Which brings us to the 1950s. Colt did not resume SAA production after World War II because, by 1946, they didn’t see a future in it. (No kidding.) Others did, and the explosion of Western movies in the early 1950s created a new market that Colt’s competitors jumped into. One of those was Bill Ruger, who decided to take advantage of all Colt’s missed opportunities.
The new centerfire revolver was the Blackhawk. Introduced in 1955, it used almost all the latest ideas on how to improve the Colt SAA. The Blackhawk had coil springs for trouble-free, unbreakable use; it featured the latest alloys; and Ruger used the investment casting process so that he could work with the toughest alloys. Once cast, Ruger’s parts only required finish machining. The Blackhawk’s solid frame was topped with an adjustable rear sight, something that took Colt 90 years to get around to offering on a single-action revolver.
Made in .357 Magnum, the Blackhawk was too small for the .44 Magnum, which was also introduced on the heels of Ruger’s Blackhawk. I own a Blackhawk in .41 Magnum — a first-year gun of that caliber — and it is almost impossible to shoot with full-powered ammunition. Ruger took note and later redesigned it. The subsequent Super Blackhawk was not only capable of handling the .44 Magnum, it was also robust enough that it spawned an entire generation of .44 Magnum handloads. The original .44 Magnum was a 240-grain bullet at 1,200 feet per second (fps). (Don’t believe book specs. I don’t think I’ve ever chrono’d a factory .44 Magnum loaded with a 240-grain bullet that posted a velocity over 1,300 fps.) The prudent but ambitious handloader could boost a 320-grain hard-cast bullet up over 1,300 fps in a Super Blackhawk.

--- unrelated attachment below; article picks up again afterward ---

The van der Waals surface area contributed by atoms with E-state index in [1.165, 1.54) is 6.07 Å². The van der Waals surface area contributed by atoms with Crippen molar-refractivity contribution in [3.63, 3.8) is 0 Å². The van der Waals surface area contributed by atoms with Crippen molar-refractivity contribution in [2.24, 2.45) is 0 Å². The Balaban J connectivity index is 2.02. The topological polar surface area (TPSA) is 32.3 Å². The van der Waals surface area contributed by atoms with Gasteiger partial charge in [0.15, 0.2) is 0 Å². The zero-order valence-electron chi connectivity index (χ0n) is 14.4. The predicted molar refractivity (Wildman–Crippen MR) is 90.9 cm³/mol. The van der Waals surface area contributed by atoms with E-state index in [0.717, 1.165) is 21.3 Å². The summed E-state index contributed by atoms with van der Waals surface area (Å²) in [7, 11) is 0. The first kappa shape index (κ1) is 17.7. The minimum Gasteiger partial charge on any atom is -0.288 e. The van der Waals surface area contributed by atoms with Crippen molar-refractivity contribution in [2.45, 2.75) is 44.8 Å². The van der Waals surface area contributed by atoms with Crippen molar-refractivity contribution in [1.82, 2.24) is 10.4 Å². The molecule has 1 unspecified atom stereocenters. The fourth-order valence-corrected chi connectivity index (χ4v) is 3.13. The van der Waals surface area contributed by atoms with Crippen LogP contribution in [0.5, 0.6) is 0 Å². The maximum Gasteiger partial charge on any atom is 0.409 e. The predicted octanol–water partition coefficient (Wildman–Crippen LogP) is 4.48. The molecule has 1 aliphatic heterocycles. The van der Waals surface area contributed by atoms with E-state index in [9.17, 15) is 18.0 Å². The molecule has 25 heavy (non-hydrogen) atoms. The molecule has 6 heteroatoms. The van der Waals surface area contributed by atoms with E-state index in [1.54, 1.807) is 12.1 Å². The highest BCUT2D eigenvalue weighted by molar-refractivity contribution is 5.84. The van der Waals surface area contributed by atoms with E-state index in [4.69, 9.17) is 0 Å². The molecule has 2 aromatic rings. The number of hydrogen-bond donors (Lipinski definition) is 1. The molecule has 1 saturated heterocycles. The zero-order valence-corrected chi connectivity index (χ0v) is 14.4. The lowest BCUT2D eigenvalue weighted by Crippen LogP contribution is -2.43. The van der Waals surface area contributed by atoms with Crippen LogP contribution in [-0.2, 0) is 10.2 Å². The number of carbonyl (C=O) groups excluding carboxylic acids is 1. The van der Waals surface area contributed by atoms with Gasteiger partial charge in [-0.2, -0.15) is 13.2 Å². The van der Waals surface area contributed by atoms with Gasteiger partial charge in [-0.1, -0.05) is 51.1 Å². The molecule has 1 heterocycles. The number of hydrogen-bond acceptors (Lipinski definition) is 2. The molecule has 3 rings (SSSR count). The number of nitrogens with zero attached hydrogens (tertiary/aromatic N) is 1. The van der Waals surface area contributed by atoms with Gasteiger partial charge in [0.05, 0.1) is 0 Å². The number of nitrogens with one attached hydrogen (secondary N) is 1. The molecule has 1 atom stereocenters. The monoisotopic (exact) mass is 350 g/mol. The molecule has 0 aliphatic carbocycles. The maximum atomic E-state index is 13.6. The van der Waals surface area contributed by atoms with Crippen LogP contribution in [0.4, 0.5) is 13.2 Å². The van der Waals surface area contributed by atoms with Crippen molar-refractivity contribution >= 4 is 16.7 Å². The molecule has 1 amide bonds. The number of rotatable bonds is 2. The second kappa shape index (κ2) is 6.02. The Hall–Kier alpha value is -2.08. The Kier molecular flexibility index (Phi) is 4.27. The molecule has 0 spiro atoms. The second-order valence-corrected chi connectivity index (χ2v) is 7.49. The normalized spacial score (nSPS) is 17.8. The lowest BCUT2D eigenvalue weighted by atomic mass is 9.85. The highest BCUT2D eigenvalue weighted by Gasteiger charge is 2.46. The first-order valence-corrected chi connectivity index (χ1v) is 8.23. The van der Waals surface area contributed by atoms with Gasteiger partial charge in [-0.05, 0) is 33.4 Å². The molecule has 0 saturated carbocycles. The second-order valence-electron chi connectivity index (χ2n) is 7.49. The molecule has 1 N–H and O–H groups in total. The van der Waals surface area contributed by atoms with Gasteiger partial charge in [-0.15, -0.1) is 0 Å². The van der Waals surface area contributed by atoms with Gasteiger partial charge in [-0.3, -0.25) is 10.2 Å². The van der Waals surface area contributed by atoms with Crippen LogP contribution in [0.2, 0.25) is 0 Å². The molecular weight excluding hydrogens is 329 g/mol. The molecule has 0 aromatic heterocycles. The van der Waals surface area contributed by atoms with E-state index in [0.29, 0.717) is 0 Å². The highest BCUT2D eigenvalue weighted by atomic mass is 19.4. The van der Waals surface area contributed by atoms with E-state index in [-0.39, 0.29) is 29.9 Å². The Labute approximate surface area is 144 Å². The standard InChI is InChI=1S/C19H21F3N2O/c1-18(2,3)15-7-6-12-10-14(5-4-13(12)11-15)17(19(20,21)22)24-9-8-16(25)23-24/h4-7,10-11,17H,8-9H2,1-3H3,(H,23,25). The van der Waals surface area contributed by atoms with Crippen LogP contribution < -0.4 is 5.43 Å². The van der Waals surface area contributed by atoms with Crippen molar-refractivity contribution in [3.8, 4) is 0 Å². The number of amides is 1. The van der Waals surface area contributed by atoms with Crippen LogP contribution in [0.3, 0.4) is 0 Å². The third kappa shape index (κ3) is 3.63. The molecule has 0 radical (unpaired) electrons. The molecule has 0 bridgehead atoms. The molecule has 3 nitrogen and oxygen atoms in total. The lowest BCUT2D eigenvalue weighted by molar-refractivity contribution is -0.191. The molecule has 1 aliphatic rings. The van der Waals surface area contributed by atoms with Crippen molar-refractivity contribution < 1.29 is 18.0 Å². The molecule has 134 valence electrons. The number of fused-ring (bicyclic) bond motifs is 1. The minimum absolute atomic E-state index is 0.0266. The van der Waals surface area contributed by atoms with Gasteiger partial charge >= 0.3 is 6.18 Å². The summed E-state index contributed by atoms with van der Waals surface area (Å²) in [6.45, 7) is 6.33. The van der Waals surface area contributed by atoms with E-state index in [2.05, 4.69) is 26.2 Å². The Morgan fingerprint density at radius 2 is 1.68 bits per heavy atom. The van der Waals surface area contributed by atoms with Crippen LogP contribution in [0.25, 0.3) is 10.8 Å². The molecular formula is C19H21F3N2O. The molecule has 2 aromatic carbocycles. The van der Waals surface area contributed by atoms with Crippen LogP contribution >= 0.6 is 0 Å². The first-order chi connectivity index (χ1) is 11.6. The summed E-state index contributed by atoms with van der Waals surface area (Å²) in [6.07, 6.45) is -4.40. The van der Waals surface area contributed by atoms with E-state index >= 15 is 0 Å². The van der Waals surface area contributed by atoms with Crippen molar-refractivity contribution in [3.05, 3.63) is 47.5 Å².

The SAA? Colt belatedly resumed production in 1956, and they tried to chamber it in .44 Magnum. I wasn’t paying attention to their revolvers then, but I have read accounts of the efforts. When they could get people to test-fire the development guns — recoil was ferocious as you’d expect from a 37-ounce handgun firing a .44 Magnum — the guns fell apart so quickly that there wasn’t any point in selling them.
However, there was one trick that Bill Ruger missed: the transfer bar. He took care of that in 1974 and, in a brilliant move, even designed a replacement parts set that converted the older, fiveshot Blackhawks to six-shotsafe operation.